Build a Better Business Wardrobe

One of my friends literally had a job opportunity fall into her lap last week that was an improvement over her previous position in so many ways: better work environment, more responsibility, and a pay raise. (Cha-ching!)

Talking over drinks she confided she was worried more than anything about what she was going to wear to her new workplace. It’s a struggle to find clothes that suit her body-type already; trying to add more professional pieces to her wardrobe while on a budget made it an even bigger challenge than usual. “I don’t want to buy a bunch of new stuff just to wear to work,” she complained.

It made me think about my own wardrobe journey, from the time when I had an overflowing closet (working at a clothing store didn’t help), to the time where I learned to let go of things I was holding onto just because I didn’t love myself. Even now I’m not totally satisfied with my clothing collection, so we ended up having a lot to commiserate about.

The capsule wardrobe is a concept that I’ve been contemplating for sometime now ever since I read The Life-Changing Magic of Tidying Up. The idea is to pair down your wardrobe down to 33 key pieces (minus things like underwear, socks, workout clothes, etc.) that can mix and match with ease. (Although according to this article, most of us are doing it wrong.) The term was originally coined by London fashion boutique owner Susie Faux and has now become popularized through sites such as Project 333, which has a detailed explanation of the whole concept and a step-by-step guide on how to implement it into your own life. There’s even a psychological theory behind it- decision fatigue– which brought more attention to public figures such as Barack Obama and Mark Zuckerberg for their “uniform dressing”.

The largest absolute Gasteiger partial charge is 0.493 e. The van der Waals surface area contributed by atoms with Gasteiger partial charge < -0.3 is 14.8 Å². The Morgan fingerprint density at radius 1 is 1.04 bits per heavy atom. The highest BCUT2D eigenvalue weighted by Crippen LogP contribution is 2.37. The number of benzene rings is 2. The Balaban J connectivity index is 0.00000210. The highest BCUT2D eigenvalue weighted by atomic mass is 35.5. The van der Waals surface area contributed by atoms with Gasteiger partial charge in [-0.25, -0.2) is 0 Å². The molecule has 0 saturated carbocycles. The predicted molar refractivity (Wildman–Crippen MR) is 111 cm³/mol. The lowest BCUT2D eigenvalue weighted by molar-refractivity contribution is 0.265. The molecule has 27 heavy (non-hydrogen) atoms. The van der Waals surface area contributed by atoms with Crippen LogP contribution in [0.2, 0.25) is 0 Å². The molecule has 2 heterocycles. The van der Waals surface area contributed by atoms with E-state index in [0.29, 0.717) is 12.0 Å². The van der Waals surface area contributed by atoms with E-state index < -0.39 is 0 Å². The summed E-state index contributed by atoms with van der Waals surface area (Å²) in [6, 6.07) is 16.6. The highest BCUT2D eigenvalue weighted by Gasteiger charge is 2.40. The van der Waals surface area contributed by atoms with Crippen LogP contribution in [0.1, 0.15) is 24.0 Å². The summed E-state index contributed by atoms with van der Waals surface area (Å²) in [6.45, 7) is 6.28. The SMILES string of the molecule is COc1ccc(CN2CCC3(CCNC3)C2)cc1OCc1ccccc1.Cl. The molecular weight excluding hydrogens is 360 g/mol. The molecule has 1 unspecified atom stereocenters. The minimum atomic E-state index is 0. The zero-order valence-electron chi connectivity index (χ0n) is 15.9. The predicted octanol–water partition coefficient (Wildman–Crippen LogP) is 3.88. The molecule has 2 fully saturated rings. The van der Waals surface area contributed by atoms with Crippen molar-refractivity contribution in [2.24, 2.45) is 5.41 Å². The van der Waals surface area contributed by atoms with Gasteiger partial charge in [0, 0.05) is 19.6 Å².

Unless you want to spend hours down the Google rabbit hole, I suggest not searching capsule wardrobe examples. (Besides, I did most of the work for you here on Pinterest.)  A lot of it is in the strategy- this breakdown really helped me to visualize how it might look if I tried to design one of my own.

After ransacking some ideas from here and here, my friend and I came up with a few work outfits using the clothes already in her closet- we just stuck to a neutral palette, incorporated some subtle patterns and shots of color, and brainstormed ways to layer pieces for the chillier months to come.

Honestly, most of us just want to get up and go to work with as little hassle as possible. Cutting down on her clothing choices, and leaving her only with outfits that were coordinated and classy is making her leave for work a more confident woman every morning. Creating a capsule wardrobe isn’t really for the faint of heart- it does take time and effort- but for someone looking to create a better business wardrobe it seemed totally worth the effort.

And as for me? Well, I might have gotten a little inspired too. Let’s just say that we all know what I’m going to be doing this weekend, and it’s probably going to have something to do with my closet.